Professor Barry C Smith, Leadership Fellow for Science in Culture at the Arts & Humanities Research Council
An estimated 600 million people watched the Moon landings. Professor Barry C Smith, Leadership Fellow for Science in Culture at the Arts & Humanities Research Council, who was aged 11 in 1969, was one of the many who waited to witness this historical moment. “The picture was so blurry that you could just make out the leg of the lunar module – I remember staring at it for ages. It took a long time for Neil Armstrong to come out. I was mesmerised as I watched the white boot gingerly testing out the rungs of the ladder before eventually checking to see if the Moon could take the weight of his foot.”
Professor Smith likened the quality of the black and white TV image to an internal medical scan.
“It felt extraordinary knowing that humans would be sleeping on this remote lunar landscape. It was a real heart-in-the-mouth moment. And while it was hugely exciting, I remember thinking the next stage is whether these astronauts can get back to earth safely.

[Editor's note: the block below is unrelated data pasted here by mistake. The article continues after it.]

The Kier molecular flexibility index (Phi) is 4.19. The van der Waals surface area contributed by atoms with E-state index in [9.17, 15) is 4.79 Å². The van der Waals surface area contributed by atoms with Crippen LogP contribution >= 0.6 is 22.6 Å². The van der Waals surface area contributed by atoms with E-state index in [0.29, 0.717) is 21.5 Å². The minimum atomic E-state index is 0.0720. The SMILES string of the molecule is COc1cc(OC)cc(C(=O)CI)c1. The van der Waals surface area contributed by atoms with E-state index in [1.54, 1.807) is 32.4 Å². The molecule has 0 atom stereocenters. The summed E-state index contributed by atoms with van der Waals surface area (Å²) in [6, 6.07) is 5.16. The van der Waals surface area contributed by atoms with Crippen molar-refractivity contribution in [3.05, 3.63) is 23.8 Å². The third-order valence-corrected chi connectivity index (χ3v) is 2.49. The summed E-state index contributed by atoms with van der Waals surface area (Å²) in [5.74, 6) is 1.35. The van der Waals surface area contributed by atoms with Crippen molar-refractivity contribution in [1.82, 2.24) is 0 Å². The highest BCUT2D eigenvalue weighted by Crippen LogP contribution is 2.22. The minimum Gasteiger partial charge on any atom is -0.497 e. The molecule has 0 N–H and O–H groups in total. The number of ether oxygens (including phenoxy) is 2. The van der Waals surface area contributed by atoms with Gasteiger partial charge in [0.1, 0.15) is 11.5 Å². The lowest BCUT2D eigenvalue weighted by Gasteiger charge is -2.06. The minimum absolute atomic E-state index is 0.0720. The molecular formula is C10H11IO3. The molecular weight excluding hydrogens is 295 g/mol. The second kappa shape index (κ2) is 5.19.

“The anticipation of the event was huge. Apollo 8 was the first time a spacecraft had orbited the Moon and been out of radio contact when circling the dark side of the Moon. All of that preparation gave us a great insight into the workings of the spacecraft and the names astronauts gave them.
“As a boy I was absolutely fascinated with the Moon landings. For each mission I kept a daily diary updating a drawing book with descriptions and diagrams, recording every stage from the launch of the Saturn V rocket to the command and lunar modules hooking up, circling the Moon and the landing. Being a pre-internet age, it was hard to get information, so TV, newspapers and magazine images were crucial. They helped to seal this iconic moment in my memory and the memory of millions.”